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Mark is a graph advocate and field engineer for Neo Technology, the company behind the Neo4j graph database. As a field engineer, Mark helps customers embrace graph data and Neo4j building sophisticated solutions to challenging data problems. When he's not with customers Mark is a developer on Neo4j and writes his experiences of being a graphista on a popular blog at http://markhneedham.com/blog. He tweets at @markhneedham. Mark is a DZone MVB and is not an employee of DZone and has posted 524 posts at DZone. You can read more from them at their website. View Full User Profile

Neo4j/Cypher: Redundant Relationships

04.17.2013
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Last week I was writing a query to find the top scorers in the Premier League so far this season alongside the number of games they’ve played in which initially read like this:

START player = node:players('name:*')
MATCH player-[:started|as_sub]-playedLike-[:in]-game-[r?:scored_in]-player
WITH player, COUNT(DISTINCT game) AS games, COLLECT(r) AS allGoals
RETURN player.name, games, LENGTH(allGoals) AS goals
ORDER BY goals DESC
LIMIT 5

+------------------------------------+
| player.name        | games | goals |
+------------------------------------+
| "Luis Suárez"      | 30    | 22    |
| "Robin Van Persie" | 30    | 19    |
| "Gareth Bale"      | 27    | 17    |
| "Michu"            | 29    | 16    |
| "Demba Ba"         | 28    | 15    |
+------------------------------------+
5 rows
1 ms

I modelled whether a player started a game or came on as a substitute with separate relationship types ‘started’ and ‘as_sub’ but in this query we’re not interested in that, we just want to know whether they played.

In the world of relational database design we tend to try and avoid redundancy but with graphs this isn’t such a big deal so I thought I may as well add a ‘played’ relationship whenever a ‘as_sub’ or ‘started’ one was being created.

We can then simplify the above query to read like this:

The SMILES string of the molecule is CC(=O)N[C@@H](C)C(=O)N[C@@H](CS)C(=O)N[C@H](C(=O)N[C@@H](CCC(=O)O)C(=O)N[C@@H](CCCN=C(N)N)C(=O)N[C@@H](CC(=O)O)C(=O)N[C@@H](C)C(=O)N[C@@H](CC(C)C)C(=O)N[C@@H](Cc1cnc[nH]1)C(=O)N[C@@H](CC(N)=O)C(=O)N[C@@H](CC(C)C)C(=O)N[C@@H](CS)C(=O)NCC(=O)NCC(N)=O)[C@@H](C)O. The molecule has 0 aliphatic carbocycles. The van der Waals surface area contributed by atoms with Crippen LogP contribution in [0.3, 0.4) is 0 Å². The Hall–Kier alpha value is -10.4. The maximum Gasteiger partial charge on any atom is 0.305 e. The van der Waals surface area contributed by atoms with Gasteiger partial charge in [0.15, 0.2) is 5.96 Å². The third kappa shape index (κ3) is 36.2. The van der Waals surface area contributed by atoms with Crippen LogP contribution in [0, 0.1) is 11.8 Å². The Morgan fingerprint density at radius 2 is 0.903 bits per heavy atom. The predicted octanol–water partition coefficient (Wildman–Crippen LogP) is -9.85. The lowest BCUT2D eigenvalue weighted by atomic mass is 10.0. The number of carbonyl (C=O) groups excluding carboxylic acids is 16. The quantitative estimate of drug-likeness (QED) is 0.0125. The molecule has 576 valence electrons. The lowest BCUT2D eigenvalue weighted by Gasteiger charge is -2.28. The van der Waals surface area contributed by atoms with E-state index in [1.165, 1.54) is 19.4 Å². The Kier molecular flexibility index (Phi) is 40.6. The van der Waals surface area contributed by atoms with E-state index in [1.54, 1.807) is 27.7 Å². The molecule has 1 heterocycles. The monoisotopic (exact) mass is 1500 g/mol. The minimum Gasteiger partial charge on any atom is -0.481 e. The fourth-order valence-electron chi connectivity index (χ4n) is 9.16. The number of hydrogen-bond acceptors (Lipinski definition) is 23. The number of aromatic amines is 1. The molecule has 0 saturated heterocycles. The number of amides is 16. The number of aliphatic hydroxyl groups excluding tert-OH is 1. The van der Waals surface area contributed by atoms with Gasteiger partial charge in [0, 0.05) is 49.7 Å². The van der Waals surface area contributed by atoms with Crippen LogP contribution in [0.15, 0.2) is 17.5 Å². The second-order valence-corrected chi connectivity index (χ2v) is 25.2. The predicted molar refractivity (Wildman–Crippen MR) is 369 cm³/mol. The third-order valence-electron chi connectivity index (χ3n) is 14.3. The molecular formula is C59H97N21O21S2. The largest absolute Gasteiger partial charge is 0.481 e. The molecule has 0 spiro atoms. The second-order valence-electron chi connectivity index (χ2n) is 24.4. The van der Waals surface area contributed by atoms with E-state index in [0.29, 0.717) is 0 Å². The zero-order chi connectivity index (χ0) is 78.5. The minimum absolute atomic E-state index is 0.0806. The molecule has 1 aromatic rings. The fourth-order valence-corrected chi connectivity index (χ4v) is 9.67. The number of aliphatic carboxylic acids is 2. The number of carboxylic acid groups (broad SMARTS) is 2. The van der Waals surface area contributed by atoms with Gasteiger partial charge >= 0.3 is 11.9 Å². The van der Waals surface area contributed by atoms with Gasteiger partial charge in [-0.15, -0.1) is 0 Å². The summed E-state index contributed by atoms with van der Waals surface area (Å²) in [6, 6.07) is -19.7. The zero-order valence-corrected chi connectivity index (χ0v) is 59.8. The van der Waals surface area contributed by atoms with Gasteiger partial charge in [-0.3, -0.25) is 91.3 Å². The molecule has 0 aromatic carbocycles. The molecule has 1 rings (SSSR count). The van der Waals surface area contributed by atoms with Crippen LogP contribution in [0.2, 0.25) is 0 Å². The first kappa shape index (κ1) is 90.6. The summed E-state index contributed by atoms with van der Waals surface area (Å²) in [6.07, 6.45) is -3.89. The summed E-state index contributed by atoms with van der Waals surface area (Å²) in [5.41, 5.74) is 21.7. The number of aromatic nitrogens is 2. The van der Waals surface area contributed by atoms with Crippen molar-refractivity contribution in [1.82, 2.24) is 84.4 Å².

START player = node:players('name:*')
MATCH player-[:played]-playedLike-[:in]-game-[r?:scored_in]-player
WITH player, COUNT(DISTINCT game) AS games, COLLECT(r) AS allGoals
RETURN player.name, games, LENGTH(allGoals) AS goals
ORDER BY goals DESC
LIMIT 5

+------------------------------------+
| player.name        | games | goals |
+------------------------------------+
| "Luis Suárez"      | 30    | 22    |
| "Robin Van Persie" | 30    | 19    |
| "Gareth Bale"      | 27    | 17    |
| "Michu"            | 29    | 16    |
| "Demba Ba"         | 28    | 15    |
+------------------------------------+
5 rows
0 ms

When I’m querying I often forget that I modelled starting/substitute separately and think the data has screwed up and it’s always because I’ve forgotten to include the ‘as_sub’ relationship.

Having the ‘played’ relationship means that no longer happens which is cool.

I have a reasonably small data set so I haven’t seen any performance problems from creating this redundancy.

However, since the maximum number of relationships going out from a player would be unlikely to be more than 1000s I don’t think it will become one either.

As always I’d be interested in thoughts from others who have come across similar problems or can see something that I’ve missed.




Published at DZone with permission of Mark Needham, author and DZone MVB. (source)

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